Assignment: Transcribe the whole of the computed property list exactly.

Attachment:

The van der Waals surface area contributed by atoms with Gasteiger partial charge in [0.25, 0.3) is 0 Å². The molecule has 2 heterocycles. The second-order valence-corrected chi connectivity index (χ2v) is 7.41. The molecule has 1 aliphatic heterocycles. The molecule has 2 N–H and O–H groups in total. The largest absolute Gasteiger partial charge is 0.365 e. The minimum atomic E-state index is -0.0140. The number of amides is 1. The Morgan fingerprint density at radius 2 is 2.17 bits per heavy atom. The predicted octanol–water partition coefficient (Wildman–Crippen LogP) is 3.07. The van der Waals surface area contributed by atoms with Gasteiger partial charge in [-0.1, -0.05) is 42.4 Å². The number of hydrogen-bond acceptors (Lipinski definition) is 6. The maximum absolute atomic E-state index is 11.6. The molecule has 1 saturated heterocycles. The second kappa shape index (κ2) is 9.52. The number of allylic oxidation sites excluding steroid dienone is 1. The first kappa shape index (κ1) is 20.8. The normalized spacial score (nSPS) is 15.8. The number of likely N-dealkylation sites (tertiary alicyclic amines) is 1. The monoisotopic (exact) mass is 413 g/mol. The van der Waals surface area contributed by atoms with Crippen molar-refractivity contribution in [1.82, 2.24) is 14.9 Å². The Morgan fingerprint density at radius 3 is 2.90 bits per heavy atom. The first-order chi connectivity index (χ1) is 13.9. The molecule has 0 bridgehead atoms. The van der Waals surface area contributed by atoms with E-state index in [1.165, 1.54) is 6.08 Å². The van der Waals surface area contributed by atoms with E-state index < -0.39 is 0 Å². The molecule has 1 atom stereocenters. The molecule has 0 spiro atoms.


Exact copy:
The van der Waals surface area contributed by atoms with Gasteiger partial charge in [0.25, 0.3) is 0 Å². The molecule has 2 heterocycles. The second-order valence-corrected chi connectivity index (χ2v) is 7.41. The molecule has 1 aliphatic heterocycles. The molecule has 2 N–H and O–H groups in total. The largest absolute Gasteiger partial charge is 0.365 e. The minimum atomic E-state index is -0.0140. The number of amides is 1. The Morgan fingerprint density at radius 2 is 2.17 bits per heavy atom. The predicted octanol–water partition coefficient (Wildman–Crippen LogP) is 3.07. The van der Waals surface area contributed by atoms with Gasteiger partial charge in [-0.1, -0.05) is 42.4 Å². The number of hydrogen-bond acceptors (Lipinski definition) is 6. The maximum absolute atomic E-state index is 11.6. The molecule has 1 saturated heterocycles. The second kappa shape index (κ2) is 9.52. The number of allylic oxidation sites excluding steroid dienone is 1. The first kappa shape index (κ1) is 20.8. The normalized spacial score (nSPS) is 15.8. The number of likely N-dealkylation sites (tertiary alicyclic amines) is 1. The monoisotopic (exact) mass is 413 g/mol. The van der Waals surface area contributed by atoms with Crippen molar-refractivity contribution in [1.82, 2.24) is 14.9 Å². The Morgan fingerprint density at radius 3 is 2.90 bits per heavy atom. The first-order chi connectivity index (χ1) is 13.9. The molecule has 0 bridgehead atoms. The van der Waals surface area contributed by atoms with E-state index in [1.165, 1.54) is 6.08 Å². The van der Waals surface area contributed by atoms with E-state index < -0.39 is 0 Å². The molecule has 1 atom stereocenters. The molecule has 0 spiro atoms.